The Fiction and Poetry of Jason Thibeault

A Garden Grows

Even though Ear-du-roth was as beautiful as he could have ever imagined, even though he was filled with pride and love for his First Children, Yune felt there was something missing. At first, it was just an itch, a little spot in his mind that he kept returning too as he contemplated his existence and the universe, as he looked out across the world that his children had wrought in his name, but soon it grew too great to ignore. And he realized, again, that it was boredom, that he could spend the rest of his days exploring the very fabric of existence but no matter what he might discover, there was nothing more fulfilling than creation. And though he had, in a way, created Ear-du-roth, it was not through this own acts, his own magic, that he had brought the land into existence. And he envied his children for that. Although while he felt a great shame for his jealousy, he did not deter his desire: to create something of his own.

He allowed his essence to fill Ear-du-roth, to seep into every space and every substance. He could feel where his children had touched it, feel where they had given rise to the plants and flowers, feel where their violence had brought up the mountains, feel where their love, their creativity, their curiosity, and even their malice, had shaped the world with land and sea and air, with hot deserts and frigid mountain passes. Still, Yune seeped deeper, so deep that he felt the world itself, felt it writhing and pulsing with life. He did not know how long he stayed there in the heart of Ear-du-roth exploring every aspect of the world his children had created in his name. But soon, he grew restless again and he remembered what had drawn him into the land in the first place: that desire to create something with his own magic.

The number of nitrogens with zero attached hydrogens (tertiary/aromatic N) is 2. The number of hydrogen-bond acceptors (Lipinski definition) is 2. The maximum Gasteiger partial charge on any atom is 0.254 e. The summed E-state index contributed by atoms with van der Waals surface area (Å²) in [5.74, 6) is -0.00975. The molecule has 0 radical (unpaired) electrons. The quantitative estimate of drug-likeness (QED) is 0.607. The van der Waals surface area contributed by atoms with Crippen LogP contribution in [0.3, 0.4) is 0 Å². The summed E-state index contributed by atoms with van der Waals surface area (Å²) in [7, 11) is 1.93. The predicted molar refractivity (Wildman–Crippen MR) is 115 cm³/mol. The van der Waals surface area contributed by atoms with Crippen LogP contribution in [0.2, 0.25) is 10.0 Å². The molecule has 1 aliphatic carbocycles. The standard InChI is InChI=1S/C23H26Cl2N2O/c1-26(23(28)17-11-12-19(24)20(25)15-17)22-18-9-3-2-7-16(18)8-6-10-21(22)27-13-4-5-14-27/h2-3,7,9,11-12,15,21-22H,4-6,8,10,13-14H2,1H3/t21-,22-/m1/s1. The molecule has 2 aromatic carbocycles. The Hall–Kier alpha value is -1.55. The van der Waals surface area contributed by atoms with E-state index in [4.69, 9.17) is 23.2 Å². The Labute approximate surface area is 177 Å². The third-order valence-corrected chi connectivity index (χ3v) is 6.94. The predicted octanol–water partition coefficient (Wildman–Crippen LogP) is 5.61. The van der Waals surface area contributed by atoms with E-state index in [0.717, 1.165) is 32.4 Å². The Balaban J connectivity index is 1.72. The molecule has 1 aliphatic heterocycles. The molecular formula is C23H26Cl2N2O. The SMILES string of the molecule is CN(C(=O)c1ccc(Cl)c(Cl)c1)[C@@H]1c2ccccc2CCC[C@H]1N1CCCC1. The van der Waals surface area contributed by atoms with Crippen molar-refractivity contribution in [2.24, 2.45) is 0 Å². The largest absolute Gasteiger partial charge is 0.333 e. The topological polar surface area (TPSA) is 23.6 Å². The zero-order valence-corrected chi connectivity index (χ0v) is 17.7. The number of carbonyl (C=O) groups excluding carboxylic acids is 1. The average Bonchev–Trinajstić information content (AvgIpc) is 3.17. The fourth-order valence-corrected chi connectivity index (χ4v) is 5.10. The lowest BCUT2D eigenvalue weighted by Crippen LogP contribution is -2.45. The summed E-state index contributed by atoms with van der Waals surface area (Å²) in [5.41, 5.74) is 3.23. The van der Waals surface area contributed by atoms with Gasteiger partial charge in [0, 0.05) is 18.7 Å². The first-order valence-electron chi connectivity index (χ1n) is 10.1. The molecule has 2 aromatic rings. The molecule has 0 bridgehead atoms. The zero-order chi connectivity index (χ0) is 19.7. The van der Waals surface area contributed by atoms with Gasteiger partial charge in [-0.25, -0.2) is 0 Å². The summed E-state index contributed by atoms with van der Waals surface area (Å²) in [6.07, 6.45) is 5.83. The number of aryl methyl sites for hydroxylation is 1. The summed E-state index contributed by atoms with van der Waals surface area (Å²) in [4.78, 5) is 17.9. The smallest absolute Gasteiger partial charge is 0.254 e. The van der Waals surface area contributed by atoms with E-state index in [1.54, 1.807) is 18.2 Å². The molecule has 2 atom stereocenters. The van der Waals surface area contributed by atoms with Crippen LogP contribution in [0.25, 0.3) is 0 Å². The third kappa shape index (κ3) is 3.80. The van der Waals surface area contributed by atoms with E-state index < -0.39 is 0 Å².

So Yune rose up through the layers of Ear-du-roth, through each strata and rock, drawing his essence that he had spread throughout the land back into himself. And even though he felt the pang of pulling away from the seas and the trees and the air, he was filled with a profound sense of purpose. He knew what he wanted to create. And as he rose from within the land, he reached out with his magic, let it flow from his heart and his head to build a garden. He filled the garden with everything he had experienced across Ear-du-roth, the best of everything, the brightest flowers, the deepest greens, the most sparkling rivers, and, at its center, the most magnificent tree, the Great Tree, Yalen-bon-afkan. It stretched into the air, almost touching the very clouds themselves. Its canopy spread out across the garden just as its roots dug deep into the land, to the very heart of the world itself. The branches were thick, the leaves like emeralds, and the bark smooth tender.

But Yune was not done with just the garden itself. He knew that he needed to put something in it. He knew that the desire to create extended to more than just an extension of the land. He remembered how he felt when he brought the First Children into being, how filled with joy he was, how filled with purpose had had felt. But while he was connected to the heart of Ear-du-roth, he had reflected much on that moment of creation and realized that while he truly and deeply loved his First Children, he knew that they lacked something: substance. He had made the First Children like he was, formless and shapeless but filled with magic, but not like he had wanted to be. Intertwined with the physical elements of the world they had built, he recognized that he wanted to create something in the image of how he wanted to be. He wanted to be able to stand upon the land, to feel it physically and not just within his heart, to touch the rocks and the plants.

And so that itch, no longer an itch, was now a hole in his heart. His desire to create wasn’t satisfied with the garden. It was only fueled by it. He needed to fill that hole and the only thing that would do that was to bring into existence other beings that could walk upon the land, that could experience Ear-du-roth in a way he could not, that could tell him what it was like to stand upon the land and swim in the water.

So he created his Second Children and he named them he-um-nan.